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NEA Comes Out Against NCLB
The National Education Association put up its dukes here at its annual meeting, vowing to build political muscle and fight much of President Bush's sweeping federal education law.
Union President Reg Weaver told more than 9,000 cheering delegates in his keynote address that the "No Child Left Behind" Act of 2001 poses as Dr. Jekyll but is really the evil Mr. Hyde. Combined with the worst state budget crisis since World War II, the law is draining money from wiser efforts to lift student achievement and is shaping up to be "the granddaddy of all underfunded federal mandates," he charged.
To counter that direction, the nation's largest union is stressing recruitment of new members as never before, while launching what Mr. Weaver called "a full-court, legislative press to fix and fund" the federal law.
It also plans to challenge the legislation, the latest reauthorization of the Elementary and Secondary Education Act, with a lawsuit on behalf of states, school districts, and teachers, NEA leaders announced at the start of the July 1-6 gathering.
"NEA has immense problems with NCLB," said Robert H. Chanin, the chief counsel for the 2.7 million-member union. "At this convention, I think any pretense of support has been swept away."
The requirements of the law, one of the signature initiatives for President Bush when he came to office, include annual testing in reading and mathematics in grades 3-8; increasingly severe consequences for schools that fail to meet standards; and higher teacher qualifications. Most kick in over the next few years, but some are already having negative effects, teachers at the meeting said.
Among the specific changes sought by the union: a definition of a "highly qualified" teacher that requires less proof of content knowledge; more flexibility for states in measuring schools' progress and in imposing penalties; and money for states and districts to help classroom assistants meet new quality standards. The union will also try to make full funding of the law a prerequisite of mandatory compliance.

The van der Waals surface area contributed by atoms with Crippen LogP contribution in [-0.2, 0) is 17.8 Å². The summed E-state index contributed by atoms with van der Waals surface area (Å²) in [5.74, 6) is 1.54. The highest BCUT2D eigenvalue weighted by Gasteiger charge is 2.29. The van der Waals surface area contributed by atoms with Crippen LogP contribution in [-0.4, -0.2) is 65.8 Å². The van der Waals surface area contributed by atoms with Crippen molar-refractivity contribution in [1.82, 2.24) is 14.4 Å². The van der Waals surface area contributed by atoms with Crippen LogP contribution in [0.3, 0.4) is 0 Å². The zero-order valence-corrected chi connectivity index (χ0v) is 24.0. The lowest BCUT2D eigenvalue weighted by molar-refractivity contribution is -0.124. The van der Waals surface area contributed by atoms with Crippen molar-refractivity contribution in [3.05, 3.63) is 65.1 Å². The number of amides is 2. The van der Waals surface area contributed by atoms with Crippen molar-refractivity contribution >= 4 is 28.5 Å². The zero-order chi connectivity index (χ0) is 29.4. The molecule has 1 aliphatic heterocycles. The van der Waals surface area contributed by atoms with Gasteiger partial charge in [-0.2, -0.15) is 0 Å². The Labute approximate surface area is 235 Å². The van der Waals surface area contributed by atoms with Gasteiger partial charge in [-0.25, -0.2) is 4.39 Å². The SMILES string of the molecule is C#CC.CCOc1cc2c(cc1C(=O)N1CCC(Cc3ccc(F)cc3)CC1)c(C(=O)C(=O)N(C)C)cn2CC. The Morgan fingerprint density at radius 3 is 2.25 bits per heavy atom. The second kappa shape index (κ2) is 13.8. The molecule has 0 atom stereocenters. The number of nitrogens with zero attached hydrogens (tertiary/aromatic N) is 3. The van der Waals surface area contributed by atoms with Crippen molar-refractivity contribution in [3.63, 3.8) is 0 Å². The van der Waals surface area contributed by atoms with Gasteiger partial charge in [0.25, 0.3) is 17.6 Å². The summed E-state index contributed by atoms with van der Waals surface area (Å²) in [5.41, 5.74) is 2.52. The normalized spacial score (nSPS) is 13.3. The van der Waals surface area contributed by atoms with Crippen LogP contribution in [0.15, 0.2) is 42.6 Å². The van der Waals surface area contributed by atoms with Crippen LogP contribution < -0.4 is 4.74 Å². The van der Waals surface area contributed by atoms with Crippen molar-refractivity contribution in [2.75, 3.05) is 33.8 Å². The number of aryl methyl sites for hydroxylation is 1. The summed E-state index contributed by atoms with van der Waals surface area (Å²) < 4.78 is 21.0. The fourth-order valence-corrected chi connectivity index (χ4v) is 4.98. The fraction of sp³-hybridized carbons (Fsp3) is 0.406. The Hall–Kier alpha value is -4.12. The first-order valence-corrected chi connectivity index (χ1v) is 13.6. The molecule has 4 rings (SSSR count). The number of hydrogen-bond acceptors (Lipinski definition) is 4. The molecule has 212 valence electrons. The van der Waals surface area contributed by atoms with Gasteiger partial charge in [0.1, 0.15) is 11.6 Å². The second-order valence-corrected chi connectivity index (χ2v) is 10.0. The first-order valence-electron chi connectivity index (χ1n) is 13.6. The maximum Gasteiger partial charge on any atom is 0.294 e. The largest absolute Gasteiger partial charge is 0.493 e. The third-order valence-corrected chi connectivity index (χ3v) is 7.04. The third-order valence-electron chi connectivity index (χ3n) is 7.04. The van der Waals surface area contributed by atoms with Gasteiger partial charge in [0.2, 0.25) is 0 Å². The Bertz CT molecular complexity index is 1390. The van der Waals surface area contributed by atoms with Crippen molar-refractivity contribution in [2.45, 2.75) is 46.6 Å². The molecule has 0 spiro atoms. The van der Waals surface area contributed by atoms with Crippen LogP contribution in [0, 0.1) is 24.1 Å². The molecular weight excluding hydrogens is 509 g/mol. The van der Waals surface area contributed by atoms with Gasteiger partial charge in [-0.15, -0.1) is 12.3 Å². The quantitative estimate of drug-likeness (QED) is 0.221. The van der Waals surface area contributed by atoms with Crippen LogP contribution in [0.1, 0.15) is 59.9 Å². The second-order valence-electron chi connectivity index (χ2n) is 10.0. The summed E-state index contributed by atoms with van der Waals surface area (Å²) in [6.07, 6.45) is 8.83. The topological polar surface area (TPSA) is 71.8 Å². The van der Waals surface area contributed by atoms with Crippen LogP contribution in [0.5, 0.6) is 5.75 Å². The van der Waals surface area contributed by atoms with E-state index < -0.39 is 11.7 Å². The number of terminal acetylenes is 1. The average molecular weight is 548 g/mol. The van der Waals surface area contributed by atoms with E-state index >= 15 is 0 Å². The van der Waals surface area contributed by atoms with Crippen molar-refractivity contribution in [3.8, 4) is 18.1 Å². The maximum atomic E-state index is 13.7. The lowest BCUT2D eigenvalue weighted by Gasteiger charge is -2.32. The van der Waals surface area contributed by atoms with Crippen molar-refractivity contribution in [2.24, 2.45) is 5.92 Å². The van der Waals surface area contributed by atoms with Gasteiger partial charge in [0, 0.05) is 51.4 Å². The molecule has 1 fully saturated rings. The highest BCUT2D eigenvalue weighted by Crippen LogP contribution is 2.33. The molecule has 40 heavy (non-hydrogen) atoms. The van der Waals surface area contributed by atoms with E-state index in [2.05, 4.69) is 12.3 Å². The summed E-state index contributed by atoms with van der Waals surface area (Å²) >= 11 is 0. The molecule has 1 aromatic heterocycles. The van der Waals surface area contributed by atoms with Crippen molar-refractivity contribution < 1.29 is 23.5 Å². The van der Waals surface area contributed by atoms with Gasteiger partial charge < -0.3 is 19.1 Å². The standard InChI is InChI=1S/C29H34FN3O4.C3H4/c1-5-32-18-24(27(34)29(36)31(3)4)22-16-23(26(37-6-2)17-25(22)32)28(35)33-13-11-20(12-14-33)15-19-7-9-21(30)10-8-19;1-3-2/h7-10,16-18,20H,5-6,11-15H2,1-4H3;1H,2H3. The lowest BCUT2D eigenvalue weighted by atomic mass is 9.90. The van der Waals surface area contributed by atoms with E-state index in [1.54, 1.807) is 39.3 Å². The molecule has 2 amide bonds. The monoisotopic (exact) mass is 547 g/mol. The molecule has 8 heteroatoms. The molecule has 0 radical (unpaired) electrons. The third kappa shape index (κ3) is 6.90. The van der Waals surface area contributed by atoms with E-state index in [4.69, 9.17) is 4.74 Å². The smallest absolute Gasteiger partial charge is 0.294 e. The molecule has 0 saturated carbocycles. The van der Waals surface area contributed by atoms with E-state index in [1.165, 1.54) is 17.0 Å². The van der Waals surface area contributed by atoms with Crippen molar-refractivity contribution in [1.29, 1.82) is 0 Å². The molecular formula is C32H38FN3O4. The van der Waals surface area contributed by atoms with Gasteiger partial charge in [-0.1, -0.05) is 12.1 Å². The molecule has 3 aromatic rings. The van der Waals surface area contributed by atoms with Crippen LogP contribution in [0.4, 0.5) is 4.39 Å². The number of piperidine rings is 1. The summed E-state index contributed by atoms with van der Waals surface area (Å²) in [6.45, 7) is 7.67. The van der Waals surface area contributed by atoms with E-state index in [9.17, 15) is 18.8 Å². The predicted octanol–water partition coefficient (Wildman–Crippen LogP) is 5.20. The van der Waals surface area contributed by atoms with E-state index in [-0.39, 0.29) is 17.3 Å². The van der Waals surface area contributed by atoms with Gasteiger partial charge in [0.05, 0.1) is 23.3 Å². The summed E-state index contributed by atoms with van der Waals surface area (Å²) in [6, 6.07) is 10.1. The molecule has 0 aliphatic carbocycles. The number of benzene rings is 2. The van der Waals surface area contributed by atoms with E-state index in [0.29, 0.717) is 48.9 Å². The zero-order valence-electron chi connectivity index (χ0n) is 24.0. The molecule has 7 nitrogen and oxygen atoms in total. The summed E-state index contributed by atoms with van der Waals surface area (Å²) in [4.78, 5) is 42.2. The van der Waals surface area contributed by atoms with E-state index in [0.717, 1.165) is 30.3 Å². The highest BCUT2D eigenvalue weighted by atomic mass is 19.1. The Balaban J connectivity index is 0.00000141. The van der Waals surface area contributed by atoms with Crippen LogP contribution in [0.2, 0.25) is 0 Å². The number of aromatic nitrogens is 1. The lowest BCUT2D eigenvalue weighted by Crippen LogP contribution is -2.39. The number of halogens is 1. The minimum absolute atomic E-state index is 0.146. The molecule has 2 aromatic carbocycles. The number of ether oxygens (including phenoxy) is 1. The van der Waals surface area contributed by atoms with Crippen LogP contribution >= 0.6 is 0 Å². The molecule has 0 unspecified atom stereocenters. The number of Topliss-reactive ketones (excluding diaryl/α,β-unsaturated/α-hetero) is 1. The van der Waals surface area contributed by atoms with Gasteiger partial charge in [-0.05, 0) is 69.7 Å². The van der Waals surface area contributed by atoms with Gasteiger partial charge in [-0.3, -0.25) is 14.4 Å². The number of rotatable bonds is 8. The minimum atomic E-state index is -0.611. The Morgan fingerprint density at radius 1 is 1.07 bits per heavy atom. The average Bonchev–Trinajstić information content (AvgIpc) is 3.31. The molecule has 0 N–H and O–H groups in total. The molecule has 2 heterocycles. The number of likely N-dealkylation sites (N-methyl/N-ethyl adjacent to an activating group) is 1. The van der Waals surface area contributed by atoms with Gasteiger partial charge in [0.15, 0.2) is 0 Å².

'Whining' or Cry for Help?
That, too, is the aim of the proposed lawsuit, which is based on a provision of the ESEA that the union believes protects states and districts from having to spend their own money to comply with its requirements.
The NEA says the federal government has not earmarked enough money to revamp testing systems, offer more school choice to parents, or train teachers and classroom assistants—all routes state and local authorities are taking to comply with the law.
Mr. Chanin said the lawsuit turns on unfunded mandates because that argument is likely to draw the most support from the union's allies, including civics rights groups, some of which are in favor of the law's implementation.
The lawyer said he is in discussion with officials in several states, hoping they will sign on to the lawsuit. Legislators in Hawaii, Louisiana, Minnesota, Nebraska, and Utah have introduced bills that propose opting out of the federal law, even at the risk of losing federal Title I money for the disadvantaged, Mr. Chanin noted. Other possible plaintiffs include school districts and local teachers' unions, but the national union will go it alone, if need be, Mr. Chanin said. He said he plans to file the suit sometime this summer.
U.S. Secretary of Education Rod Paige criticized the suit, contending that the legal action amounts to a "coalition of the whining to hold kids back."
"It is unfortunate that the NEA establishment is talking about ways to hinder the goal of true reform and greater educational achievement opportunities for our children," Mr. Paige said in a statement.
Mr. Weaver sharply disagreed, saying teachers weren't whining but crying out for help. "The powers that be should find ways to stop the crying," the union president said, "such that [educators] will have what they need to be successful in providing a quality education for young people." . . .
NEA Takes Stand Against Bush Education Law
July 7, 2003
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